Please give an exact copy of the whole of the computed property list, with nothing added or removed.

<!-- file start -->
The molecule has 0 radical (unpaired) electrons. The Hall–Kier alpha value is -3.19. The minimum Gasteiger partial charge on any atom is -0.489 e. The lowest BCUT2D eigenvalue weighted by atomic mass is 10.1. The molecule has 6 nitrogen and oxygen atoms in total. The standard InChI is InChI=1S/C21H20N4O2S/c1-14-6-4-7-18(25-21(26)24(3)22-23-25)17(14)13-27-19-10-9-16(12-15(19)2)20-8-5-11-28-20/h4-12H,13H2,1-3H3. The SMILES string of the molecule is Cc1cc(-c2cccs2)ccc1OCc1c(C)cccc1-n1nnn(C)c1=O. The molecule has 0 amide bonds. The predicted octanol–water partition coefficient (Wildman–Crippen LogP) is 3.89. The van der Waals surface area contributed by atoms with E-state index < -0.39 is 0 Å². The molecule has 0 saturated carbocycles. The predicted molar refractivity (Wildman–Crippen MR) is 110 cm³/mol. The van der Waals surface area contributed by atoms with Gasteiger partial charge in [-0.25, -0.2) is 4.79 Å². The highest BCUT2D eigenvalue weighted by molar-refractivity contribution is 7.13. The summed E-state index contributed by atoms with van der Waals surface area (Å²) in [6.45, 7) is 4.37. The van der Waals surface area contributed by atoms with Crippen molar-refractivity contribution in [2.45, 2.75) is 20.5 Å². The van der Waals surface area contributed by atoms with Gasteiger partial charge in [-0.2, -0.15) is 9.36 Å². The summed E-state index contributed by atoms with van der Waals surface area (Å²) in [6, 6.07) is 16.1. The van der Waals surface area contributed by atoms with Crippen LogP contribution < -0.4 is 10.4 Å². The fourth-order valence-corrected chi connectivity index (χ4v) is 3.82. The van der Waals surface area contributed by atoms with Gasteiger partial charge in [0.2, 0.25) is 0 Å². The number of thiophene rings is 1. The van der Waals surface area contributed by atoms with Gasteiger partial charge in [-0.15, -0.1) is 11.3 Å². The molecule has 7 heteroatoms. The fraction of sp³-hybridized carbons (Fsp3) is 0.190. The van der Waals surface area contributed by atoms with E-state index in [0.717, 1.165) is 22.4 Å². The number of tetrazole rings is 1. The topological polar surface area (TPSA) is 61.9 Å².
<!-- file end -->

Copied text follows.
The molecule has 0 radical (unpaired) electrons. The Hall–Kier alpha value is -3.19. The minimum Gasteiger partial charge on any atom is -0.489 e. The lowest BCUT2D eigenvalue weighted by atomic mass is 10.1. The molecule has 6 nitrogen and oxygen atoms in total. The standard InChI is InChI=1S/C21H20N4O2S/c1-14-6-4-7-18(25-21(26)24(3)22-23-25)17(14)13-27-19-10-9-16(12-15(19)2)20-8-5-11-28-20/h4-12H,13H2,1-3H3. The SMILES string of the molecule is Cc1cc(-c2cccs2)ccc1OCc1c(C)cccc1-n1nnn(C)c1=O. The molecule has 0 amide bonds. The predicted octanol–water partition coefficient (Wildman–Crippen LogP) is 3.89. The van der Waals surface area contributed by atoms with E-state index < -0.39 is 0 Å². The molecule has 0 saturated carbocycles. The predicted molar refractivity (Wildman–Crippen MR) is 110 cm³/mol. The van der Waals surface area contributed by atoms with Gasteiger partial charge in [-0.25, -0.2) is 4.79 Å². The highest BCUT2D eigenvalue weighted by molar-refractivity contribution is 7.13. The summed E-state index contributed by atoms with van der Waals surface area (Å²) in [6.45, 7) is 4.37. The van der Waals surface area contributed by atoms with Crippen molar-refractivity contribution in [2.45, 2.75) is 20.5 Å². The van der Waals surface area contributed by atoms with Gasteiger partial charge in [-0.2, -0.15) is 9.36 Å². The summed E-state index contributed by atoms with van der Waals surface area (Å²) in [6, 6.07) is 16.1. The van der Waals surface area contributed by atoms with Crippen LogP contribution < -0.4 is 10.4 Å². The fourth-order valence-corrected chi connectivity index (χ4v) is 3.82. The van der Waals surface area contributed by atoms with Gasteiger partial charge in [0.2, 0.25) is 0 Å². The number of thiophene rings is 1. The van der Waals surface area contributed by atoms with Gasteiger partial charge in [-0.15, -0.1) is 11.3 Å². The molecule has 7 heteroatoms. The fraction of sp³-hybridized carbons (Fsp3) is 0.190. The van der Waals surface area contributed by atoms with E-state index in [0.717, 1.165) is 22.4 Å². The number of tetrazole rings is 1. The topological polar surface area (TPSA) is 61.9 Å².